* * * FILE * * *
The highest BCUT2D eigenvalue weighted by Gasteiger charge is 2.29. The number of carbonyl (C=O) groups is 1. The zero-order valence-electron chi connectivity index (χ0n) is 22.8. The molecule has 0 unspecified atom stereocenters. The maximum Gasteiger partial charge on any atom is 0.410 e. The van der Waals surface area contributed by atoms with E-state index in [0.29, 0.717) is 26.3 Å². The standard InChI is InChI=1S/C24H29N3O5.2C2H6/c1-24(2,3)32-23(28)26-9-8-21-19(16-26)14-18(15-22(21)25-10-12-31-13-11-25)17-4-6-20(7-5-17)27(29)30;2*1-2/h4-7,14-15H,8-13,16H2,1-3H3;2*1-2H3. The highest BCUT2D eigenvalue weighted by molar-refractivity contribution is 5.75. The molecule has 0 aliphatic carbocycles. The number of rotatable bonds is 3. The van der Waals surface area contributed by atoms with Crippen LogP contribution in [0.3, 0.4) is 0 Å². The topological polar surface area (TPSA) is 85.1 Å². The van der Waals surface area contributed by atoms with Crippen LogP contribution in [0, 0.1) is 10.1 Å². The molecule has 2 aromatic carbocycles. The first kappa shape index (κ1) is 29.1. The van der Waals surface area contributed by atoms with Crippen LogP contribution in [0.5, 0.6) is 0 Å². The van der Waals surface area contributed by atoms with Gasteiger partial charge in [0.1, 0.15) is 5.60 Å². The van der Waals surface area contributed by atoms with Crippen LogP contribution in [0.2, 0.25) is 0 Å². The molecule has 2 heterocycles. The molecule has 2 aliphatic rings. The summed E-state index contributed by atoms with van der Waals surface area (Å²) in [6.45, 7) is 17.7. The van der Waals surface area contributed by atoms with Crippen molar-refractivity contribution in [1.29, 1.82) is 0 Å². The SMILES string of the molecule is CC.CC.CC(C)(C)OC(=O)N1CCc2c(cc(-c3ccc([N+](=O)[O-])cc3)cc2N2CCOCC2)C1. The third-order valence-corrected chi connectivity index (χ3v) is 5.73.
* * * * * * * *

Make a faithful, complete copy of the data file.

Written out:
The highest BCUT2D eigenvalue weighted by Gasteiger charge is 2.29. The number of carbonyl (C=O) groups is 1. The zero-order valence-electron chi connectivity index (χ0n) is 22.8. The molecule has 0 unspecified atom stereocenters. The maximum Gasteiger partial charge on any atom is 0.410 e. The van der Waals surface area contributed by atoms with E-state index in [0.29, 0.717) is 26.3 Å². The standard InChI is InChI=1S/C24H29N3O5.2C2H6/c1-24(2,3)32-23(28)26-9-8-21-19(16-26)14-18(15-22(21)25-10-12-31-13-11-25)17-4-6-20(7-5-17)27(29)30;2*1-2/h4-7,14-15H,8-13,16H2,1-3H3;2*1-2H3. The highest BCUT2D eigenvalue weighted by molar-refractivity contribution is 5.75. The molecule has 0 aliphatic carbocycles. The number of rotatable bonds is 3. The van der Waals surface area contributed by atoms with Crippen LogP contribution in [0.3, 0.4) is 0 Å². The topological polar surface area (TPSA) is 85.1 Å². The van der Waals surface area contributed by atoms with Crippen LogP contribution in [0, 0.1) is 10.1 Å². The molecule has 2 aromatic carbocycles. The first kappa shape index (κ1) is 29.1. The van der Waals surface area contributed by atoms with Crippen LogP contribution in [0.5, 0.6) is 0 Å². The van der Waals surface area contributed by atoms with Gasteiger partial charge in [0.1, 0.15) is 5.60 Å². The van der Waals surface area contributed by atoms with Crippen LogP contribution in [0.2, 0.25) is 0 Å². The molecule has 2 heterocycles. The molecule has 2 aliphatic rings. The summed E-state index contributed by atoms with van der Waals surface area (Å²) in [6.45, 7) is 17.7. The van der Waals surface area contributed by atoms with Crippen molar-refractivity contribution in [1.29, 1.82) is 0 Å². The SMILES string of the molecule is CC.CC.CC(C)(C)OC(=O)N1CCc2c(cc(-c3ccc([N+](=O)[O-])cc3)cc2N2CCOCC2)C1. The third-order valence-corrected chi connectivity index (χ3v) is 5.73.